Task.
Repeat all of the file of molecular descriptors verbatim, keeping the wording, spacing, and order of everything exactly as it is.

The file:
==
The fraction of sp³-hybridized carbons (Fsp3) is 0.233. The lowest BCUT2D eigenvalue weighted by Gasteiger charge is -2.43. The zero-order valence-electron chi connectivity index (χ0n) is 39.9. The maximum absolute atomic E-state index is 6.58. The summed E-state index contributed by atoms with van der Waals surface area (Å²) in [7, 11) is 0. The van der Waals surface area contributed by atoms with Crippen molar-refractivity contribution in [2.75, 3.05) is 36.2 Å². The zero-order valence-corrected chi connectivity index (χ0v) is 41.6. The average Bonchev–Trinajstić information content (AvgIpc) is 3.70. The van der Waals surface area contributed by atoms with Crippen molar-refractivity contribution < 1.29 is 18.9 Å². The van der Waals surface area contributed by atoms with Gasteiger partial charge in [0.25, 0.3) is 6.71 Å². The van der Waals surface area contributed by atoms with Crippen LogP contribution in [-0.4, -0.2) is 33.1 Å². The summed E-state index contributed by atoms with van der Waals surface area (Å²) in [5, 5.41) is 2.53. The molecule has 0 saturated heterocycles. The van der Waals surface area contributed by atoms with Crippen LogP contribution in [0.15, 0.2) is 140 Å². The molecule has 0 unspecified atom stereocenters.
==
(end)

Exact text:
The fraction of sp³-hybridized carbons (Fsp3) is 0.233. The lowest BCUT2D eigenvalue weighted by Gasteiger charge is -2.43. The zero-order valence-electron chi connectivity index (χ0n) is 39.9. The maximum absolute atomic E-state index is 6.58. The summed E-state index contributed by atoms with van der Waals surface area (Å²) in [7, 11) is 0. The van der Waals surface area contributed by atoms with Crippen molar-refractivity contribution in [2.75, 3.05) is 36.2 Å². The zero-order valence-corrected chi connectivity index (χ0v) is 41.6. The average Bonchev–Trinajstić information content (AvgIpc) is 3.70. The van der Waals surface area contributed by atoms with Crippen molar-refractivity contribution < 1.29 is 18.9 Å². The van der Waals surface area contributed by atoms with Gasteiger partial charge in [0.25, 0.3) is 6.71 Å². The van der Waals surface area contributed by atoms with Crippen LogP contribution in [-0.4, -0.2) is 33.1 Å². The summed E-state index contributed by atoms with van der Waals surface area (Å²) in [5, 5.41) is 2.53. The molecule has 0 saturated heterocycles. The van der Waals surface area contributed by atoms with Crippen LogP contribution in [0.15, 0.2) is 140 Å². The molecule has 0 unspecified atom stereocenters.